Spread of tuberculosis through tainted food

By Zsofia Balla Monjezi

The tubercle bacilli is an airborne pathogen, that spreads through airborne contact.  According to the Centers for Disease Control and Prevention, when someone infected with pulmonary TB coughs, TB bacteria in tiny water droplets issue from the infected person’s mouth and stay in the air for several hours. Another person can easily inhale these tiny infected water droplets containing tubercle bacilli, the bacterium responsible for causing the disease. Inhaled TB bacteria travel down the trachea of the respiratory system and collect in the alveolar sacs of the lungs when they start to multiply. The body’s immune system can initially counteract the harmful effects of the bacterium by forming granuloma around bacteria. At this stage, one would test positive for TB and would be diagnosed with latent tuberculosis but would not be infectious nor would show any symptoms of tuberculosis yet. Once, the granuloma breaks open, the bacteria can cause its lethal effects on the lungs or can travel to other parts of the body through the blood stream, infecting different organ systems.

René-Théophile-Hyacinthe Laennec (1781-1826) De l’auscultation médiate… (1819)
Lungs affected by tuberculosis. Wikimedia Commons.

TB infecting the lungs are called pulmonary tuberculosis and TB infecting other body systems are called extra-pulmonary disease. The World Health Organization reports that, people with active tuberculosis can infect 5-15 non-infected people per year. 45% of non-HIV TB positive patients die because of tuberculosis and nearly all TB patients who also have HIV die because of tuberculosis. Knowing about all the statistics regarding death rates and how easily TB spreads, it is not surprising to see so many jobs and schools requiring TB tests before admission.

In the 20th century London, tuberculosis was a fairly common illness, due to low practices of self-hygiene and poor living conditions. In 1949 the airborne spread of tuberculosis was clear for the London population but was not preventable. Tuberculosis was known to infect the air passages of both the healthy carriers and the infected ill. In order to prevent the spread of the disease, MOH advised the public to cover their mouth when sneezing and coughing, and to dump and sweep whenever possible.  The technology was able for TB diagnosis through laboratory practices, and medical officers were ready for tuberculosis confirmed patients’ hospital admission.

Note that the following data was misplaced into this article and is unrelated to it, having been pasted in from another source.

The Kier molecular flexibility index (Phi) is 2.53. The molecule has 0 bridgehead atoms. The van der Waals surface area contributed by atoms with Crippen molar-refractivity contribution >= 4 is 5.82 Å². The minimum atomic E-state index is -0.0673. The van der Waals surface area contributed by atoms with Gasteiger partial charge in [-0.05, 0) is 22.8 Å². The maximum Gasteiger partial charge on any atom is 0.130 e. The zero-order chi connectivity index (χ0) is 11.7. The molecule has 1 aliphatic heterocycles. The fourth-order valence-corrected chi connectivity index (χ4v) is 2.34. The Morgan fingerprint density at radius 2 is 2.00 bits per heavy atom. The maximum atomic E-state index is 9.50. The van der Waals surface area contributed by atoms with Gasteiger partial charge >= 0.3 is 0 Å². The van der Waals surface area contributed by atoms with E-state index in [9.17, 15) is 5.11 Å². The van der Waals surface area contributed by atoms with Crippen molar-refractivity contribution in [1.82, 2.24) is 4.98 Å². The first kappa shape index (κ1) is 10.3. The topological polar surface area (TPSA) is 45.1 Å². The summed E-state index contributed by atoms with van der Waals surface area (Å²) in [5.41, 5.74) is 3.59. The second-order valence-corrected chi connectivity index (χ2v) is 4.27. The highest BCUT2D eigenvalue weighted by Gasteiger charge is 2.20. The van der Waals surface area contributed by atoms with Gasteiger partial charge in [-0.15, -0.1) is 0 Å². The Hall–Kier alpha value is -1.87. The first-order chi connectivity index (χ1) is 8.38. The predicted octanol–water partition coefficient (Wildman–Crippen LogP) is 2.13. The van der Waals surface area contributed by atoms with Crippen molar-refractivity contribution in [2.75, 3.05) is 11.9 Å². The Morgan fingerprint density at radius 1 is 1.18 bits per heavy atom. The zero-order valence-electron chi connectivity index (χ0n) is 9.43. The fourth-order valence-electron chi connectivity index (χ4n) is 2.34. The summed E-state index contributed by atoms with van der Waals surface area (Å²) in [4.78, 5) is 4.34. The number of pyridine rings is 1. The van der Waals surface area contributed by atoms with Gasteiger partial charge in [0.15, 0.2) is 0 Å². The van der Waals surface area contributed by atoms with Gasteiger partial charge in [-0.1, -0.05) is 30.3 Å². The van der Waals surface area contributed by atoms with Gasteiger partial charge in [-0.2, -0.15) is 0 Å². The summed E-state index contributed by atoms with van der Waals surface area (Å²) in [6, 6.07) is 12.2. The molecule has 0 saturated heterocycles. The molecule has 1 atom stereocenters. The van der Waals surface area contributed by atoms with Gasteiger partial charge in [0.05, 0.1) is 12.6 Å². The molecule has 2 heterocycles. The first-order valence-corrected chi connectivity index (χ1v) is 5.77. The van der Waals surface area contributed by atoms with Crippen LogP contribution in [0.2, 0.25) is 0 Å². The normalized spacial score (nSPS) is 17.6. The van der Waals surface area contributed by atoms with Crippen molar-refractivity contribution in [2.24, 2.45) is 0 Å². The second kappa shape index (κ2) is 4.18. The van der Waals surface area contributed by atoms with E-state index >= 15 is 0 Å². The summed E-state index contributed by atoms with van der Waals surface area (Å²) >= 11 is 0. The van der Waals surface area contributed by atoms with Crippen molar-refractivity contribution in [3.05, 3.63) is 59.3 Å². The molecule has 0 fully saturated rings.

Tuberculosis was a very serious and easily spreadable disease in the 1900s in London. To decrease such a rapid spread of this deadly disease, government officials have taken actions in order to protect citizens. Tuberculosis dispensaries were responsible for educating the public about how to prevent infection, and local government board officials ensured shelters and sanatoriums for tuberculosis patients so they would not transmit the disease.

The Medical Officers of Health with the assistance of School Medical Inspectors reported the most vulnerable population to the spread of tuberculosis was elementary school children of poor families. Most of these minors were diagnosed with early pulmonary tuberculosis and their families were not able to provide the conditions and nourishment for their children to start recovery.

At the end of the 19th century, bovine tuberculosis was strikingly spreading to farm animals which was also a major contributor for London to be later called the tuberculosis capital of Europe.

At that time, medical professionals were not sure if the bacteria are transmissible to humans. Despite the discovery of the same bacterium causing tuberculosis in both animals and in humans, experiments done in 1900 by Dr. Robert Koch seemed to prove that bovine tuberculosis is not transmissable to humans, nor is human tuberculosis infectious to animals. Dr. Koch reasoned his findings by saying that those exposed to tuberculosis infected meat were not showing signs of intestinal tuberculosis.

Finally, in 1909 experiments run by the Royal Commission confirmed that animal tuberculosis is able to spread to humans, therefore actions were necessary to be taken to alleviate such cases.

Charles Flint, Milch cows and dairy farming (1864)

There were several measures taken to prevent the spread of bovine tuberculosis:

 In the 1950s dairy products were routinely tested for the tubercle bacillus. Medical Officer of Health for Wandsworth, Metropolitan Borough were testing milk, synthetic cream, ice-cream, cake-fillings and fresh-cream.

According to another report, food agencies were also investigating several animal products such as sausages, beef brisket, and pork ribs to avoid the spread of extra-pulmonary disease caused by the meat industry.

To eliminate bovine spread tuberculosis, under the Diseases of Animals Acts and Orders, veterinarians frequently visited cattle farms to test for tuberculosis. Doctors microscopically examined cow milk to see if the mycobacterium tuberculosis was present. When they found the bacteria, under the Provision of Tuberculosis Act the cows were slaughtered.

Because of all these preventative steps taken by the government 11,259 lbs of animals were slaughtered , which decreased the spread of animal caused extra-pulmonary disease by 40%.